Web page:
In the Philippines, only a small percentage of research is published in scientific publications. This study aimed to find out the conditions surrounding publication performance of faculty members in universities in Eastern Visayas. Data were gathered through in-depth interviews from 16 respondents with high publication performance (HPP) and low publication performance (LPP) and through analysis of secondary data. Using the grounded theory approach, a theoretical model was generated. Results showed that the conditions leading to HPP were: (1) favorable research environment characterized by low workload in instruction, availability of funding support and research facilities, access to research mentors, and availability of publication incentives; (2) exposure to research during graduate and undergraduate studies; (3) strong peer influence; (4) positive attitude towards publication of research results; and (5) beliefs in the positive consequences of publishing. On the other hand, the conditions leading to LPP were: (1) unfavorable research environment characterized by high workload for instruction, lack of funding support and research facilities, and lack of access to research mentor; (2) academic background not research-oriented; (3) low level of peer influence; (4) negative attitude towards publishing research results; and (5) availability of other options to disseminate research results. Research findings imply that if given a favorable research environment, faculty members can be productive in research and publishing of research results.

Keywords : Scientific publication, research environment, peer-reviewed publications, HEI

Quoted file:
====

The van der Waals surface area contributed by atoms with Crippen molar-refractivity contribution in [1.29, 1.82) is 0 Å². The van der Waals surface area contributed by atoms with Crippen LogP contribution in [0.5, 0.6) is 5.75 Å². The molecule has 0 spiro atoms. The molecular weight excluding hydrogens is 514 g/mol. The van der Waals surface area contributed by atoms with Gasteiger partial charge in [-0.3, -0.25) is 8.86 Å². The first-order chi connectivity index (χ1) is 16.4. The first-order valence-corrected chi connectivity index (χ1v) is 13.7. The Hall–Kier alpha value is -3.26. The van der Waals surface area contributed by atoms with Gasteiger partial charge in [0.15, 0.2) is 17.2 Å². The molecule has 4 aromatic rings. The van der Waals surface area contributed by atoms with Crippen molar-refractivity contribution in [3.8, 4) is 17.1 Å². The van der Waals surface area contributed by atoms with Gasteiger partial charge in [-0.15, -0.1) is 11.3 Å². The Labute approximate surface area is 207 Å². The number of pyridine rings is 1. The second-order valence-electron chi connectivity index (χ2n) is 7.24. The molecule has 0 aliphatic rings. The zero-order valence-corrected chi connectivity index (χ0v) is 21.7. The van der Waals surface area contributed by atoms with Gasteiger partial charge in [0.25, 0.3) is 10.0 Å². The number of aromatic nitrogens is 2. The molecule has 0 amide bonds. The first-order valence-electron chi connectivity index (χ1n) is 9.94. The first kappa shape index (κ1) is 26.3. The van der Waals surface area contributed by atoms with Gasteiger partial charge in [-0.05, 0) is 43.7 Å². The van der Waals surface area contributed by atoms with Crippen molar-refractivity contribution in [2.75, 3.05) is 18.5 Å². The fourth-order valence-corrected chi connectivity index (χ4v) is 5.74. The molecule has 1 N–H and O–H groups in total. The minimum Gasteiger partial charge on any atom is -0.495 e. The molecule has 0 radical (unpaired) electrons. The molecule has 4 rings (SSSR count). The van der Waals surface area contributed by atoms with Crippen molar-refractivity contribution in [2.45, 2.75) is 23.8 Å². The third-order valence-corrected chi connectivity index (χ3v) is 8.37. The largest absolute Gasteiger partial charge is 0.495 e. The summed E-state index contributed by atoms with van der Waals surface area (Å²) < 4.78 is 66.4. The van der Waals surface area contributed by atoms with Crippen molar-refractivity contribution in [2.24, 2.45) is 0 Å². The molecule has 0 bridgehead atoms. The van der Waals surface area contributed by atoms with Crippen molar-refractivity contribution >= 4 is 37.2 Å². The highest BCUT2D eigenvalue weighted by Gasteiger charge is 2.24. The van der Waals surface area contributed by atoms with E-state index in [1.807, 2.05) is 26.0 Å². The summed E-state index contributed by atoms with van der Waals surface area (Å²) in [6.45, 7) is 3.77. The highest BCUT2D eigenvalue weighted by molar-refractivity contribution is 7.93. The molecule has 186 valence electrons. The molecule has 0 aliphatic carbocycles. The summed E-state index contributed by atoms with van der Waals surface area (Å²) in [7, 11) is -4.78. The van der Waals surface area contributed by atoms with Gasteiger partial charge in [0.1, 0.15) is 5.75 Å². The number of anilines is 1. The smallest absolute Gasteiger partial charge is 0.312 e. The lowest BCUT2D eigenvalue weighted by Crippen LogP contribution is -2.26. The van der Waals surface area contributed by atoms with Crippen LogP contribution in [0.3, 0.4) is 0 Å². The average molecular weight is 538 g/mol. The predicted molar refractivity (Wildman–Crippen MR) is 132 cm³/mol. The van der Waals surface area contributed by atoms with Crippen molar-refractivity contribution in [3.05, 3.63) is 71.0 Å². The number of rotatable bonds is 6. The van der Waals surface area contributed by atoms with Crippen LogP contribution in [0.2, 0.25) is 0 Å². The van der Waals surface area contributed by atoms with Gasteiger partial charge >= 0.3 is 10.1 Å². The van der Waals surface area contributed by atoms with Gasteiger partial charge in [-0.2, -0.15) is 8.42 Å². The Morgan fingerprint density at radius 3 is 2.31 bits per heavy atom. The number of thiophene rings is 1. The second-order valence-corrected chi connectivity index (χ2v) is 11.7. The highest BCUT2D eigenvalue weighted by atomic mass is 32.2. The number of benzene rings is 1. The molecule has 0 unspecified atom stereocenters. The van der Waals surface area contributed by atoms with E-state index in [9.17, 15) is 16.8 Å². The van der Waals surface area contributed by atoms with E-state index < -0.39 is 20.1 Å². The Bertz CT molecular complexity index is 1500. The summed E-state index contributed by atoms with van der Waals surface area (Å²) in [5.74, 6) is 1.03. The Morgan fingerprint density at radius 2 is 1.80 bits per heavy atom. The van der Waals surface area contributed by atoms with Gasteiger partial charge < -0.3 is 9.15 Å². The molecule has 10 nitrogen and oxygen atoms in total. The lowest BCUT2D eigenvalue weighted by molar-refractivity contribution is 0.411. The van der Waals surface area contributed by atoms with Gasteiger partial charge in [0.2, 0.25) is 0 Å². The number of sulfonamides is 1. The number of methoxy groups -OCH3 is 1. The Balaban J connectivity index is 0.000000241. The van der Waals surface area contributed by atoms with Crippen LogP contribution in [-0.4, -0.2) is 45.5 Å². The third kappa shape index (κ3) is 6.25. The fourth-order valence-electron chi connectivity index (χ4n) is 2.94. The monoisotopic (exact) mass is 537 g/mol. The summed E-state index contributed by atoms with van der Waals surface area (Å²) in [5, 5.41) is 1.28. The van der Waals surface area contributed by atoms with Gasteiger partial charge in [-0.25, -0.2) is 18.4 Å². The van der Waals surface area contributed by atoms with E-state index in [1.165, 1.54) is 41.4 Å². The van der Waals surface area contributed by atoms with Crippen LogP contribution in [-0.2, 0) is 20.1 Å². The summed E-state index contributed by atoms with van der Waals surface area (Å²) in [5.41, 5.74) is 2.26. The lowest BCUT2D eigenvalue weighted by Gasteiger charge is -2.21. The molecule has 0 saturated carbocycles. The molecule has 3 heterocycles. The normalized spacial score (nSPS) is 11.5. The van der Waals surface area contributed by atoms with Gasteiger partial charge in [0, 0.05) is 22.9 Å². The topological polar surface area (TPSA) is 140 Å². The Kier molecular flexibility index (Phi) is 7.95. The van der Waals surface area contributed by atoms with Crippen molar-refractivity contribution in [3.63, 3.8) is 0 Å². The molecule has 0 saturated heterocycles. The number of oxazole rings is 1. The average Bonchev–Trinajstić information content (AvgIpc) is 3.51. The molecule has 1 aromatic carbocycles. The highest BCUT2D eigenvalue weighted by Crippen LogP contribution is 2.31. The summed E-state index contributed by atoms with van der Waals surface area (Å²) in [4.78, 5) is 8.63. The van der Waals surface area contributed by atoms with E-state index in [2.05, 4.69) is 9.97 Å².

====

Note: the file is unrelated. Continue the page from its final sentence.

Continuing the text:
Development of Self-pollinating and Early-bearing Philippine Makapuno (Cocos nucifera L.) Hybrids

Author(s): Tessie C. Nuñez and Edwin T. Ocoy


The makapuno-bearing character found only in the cross-pollinated Laguna Tall coconut variety and the self-pollinating character of dwarf coconuts were combined into new makapuno genotypes through hybridization to limit cross pollination which is a problem among tall makapuno palms. F1 hybrids between Coconiño (CÑO) and tall Makapuno (TMAC) and Tacunan (TAC) x TMAC were early-bearing with high intraspadix overlapping percentages of 85.7% and 70.90, respectively. Mean makapuno yield was 26.8% in CÑO x TMAC and 28.2% in TAC x TMAC indicating the presence of high degree of self-pollination and the dominance of the gene for the trait. ln vitro grown homozygous F2 makapuno palms started flowering at 24 months old. F2 CÑO x TMAC (VMAC 1) had a mean yield of 100% makapuno, 49 to 132 nuts/palm/year and nuts weighing 332 to 750g/dehusked nut. F2 MRD x TMAC (VMAC 2) yielded a mean of 97% makapuno, 63 to 163 nuts/palm/year and nuts weighing 288 to 1,180g each. F2 TAC x TMAC (VMAC5) had 95% makapuno, nuts weighing 736g to 1,975g/ dehusked nut. High makapuno yield of the F2 hybrids affirmed the dominance of the gene for self-pollination in coconut. Ten month-old nuts of the F2s had at least 18 mm thick meat and Lauric acid (C12) content ranging from 47.10% to 48.60%. The three F2 hybrids were registered with the National Seed Industry Council (NSIC) in 2008 as the first homozygous makapuno hybrids in the Philippines.